FRANCE’S top appeal court has ruled a refinancing firm was wrong to sack a worker for sending and receiving around 30 personal emails a day.
The Cour de Cassation has decided the company, in Amiens, should not have dismissed financial analyst “Corinne” five years ago.
However, it was not the sacking as such that was wrong the court said, but the fact that the firm did not notify data use watchdog Cnil that it was installing email monitoring software on employees’ computers.
It eventually did so, but only after Corinne had been sacked.
The court said it was acceptable to do such monitoring, but both the employees and Cnil needed to be notified. The staff had been told and were warned there could be disciplinary action if people were found to be wasting too much time.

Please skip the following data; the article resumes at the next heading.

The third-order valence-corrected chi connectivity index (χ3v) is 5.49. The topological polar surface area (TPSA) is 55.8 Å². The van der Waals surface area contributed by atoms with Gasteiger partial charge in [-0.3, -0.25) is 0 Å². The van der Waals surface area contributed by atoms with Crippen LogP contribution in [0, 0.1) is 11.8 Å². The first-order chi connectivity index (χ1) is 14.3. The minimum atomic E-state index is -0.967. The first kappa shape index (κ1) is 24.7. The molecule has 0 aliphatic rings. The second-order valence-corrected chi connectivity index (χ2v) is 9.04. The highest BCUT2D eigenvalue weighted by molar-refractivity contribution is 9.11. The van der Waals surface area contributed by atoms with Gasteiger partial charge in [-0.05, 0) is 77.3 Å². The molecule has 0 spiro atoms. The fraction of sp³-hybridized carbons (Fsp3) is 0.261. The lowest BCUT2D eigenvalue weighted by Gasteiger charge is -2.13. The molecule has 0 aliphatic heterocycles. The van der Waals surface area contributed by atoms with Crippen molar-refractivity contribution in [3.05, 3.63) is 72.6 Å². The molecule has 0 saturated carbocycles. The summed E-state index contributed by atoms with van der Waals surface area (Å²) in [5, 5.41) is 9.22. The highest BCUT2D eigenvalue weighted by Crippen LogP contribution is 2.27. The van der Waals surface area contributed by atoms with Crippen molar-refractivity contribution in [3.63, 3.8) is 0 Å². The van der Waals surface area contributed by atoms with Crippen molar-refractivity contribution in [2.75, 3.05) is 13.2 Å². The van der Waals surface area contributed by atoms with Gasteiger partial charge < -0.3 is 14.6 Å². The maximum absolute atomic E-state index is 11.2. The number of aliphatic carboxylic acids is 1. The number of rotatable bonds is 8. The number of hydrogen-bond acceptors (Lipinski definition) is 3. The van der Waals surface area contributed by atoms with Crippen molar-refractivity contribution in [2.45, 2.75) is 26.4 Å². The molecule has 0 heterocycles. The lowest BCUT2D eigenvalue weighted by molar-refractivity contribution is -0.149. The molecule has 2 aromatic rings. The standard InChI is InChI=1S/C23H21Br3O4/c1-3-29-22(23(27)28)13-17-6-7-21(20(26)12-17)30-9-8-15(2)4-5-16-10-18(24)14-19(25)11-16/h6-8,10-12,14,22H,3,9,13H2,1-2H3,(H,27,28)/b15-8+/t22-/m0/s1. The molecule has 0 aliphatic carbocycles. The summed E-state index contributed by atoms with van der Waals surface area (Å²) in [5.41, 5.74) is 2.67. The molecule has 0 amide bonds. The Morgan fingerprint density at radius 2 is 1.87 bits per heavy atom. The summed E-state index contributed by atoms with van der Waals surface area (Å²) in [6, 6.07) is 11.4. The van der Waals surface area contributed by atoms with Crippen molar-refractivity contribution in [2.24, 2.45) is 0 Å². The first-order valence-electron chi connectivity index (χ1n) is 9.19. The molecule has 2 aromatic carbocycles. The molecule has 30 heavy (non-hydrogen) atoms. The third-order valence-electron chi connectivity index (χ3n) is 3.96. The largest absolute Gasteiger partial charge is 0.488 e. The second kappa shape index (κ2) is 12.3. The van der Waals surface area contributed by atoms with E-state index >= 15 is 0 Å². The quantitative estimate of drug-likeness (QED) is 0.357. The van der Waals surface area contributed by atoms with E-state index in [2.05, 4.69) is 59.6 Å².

Corinne was found to be “sending and receiving” 607 personal emails at her work computer in one month and 621 the next.
Though it has taken years for the case to work through the courts, with lower ones finding for the employers, the matter is still not over - another appeal court has been asked to make a final ruling bearing in mind the Cour de Cassation’s analysis.
French law says personal emails or personal web surfing at work are allowed but they should be limited to a “reasonable” amount.
It comes as Apple in France has been issued with a formal warning by Cnil for too much monitoring of employees in its Apple Stores. Cnil found the firm had been training cameras on staff in a “disproportionate” way, even in rest areas.
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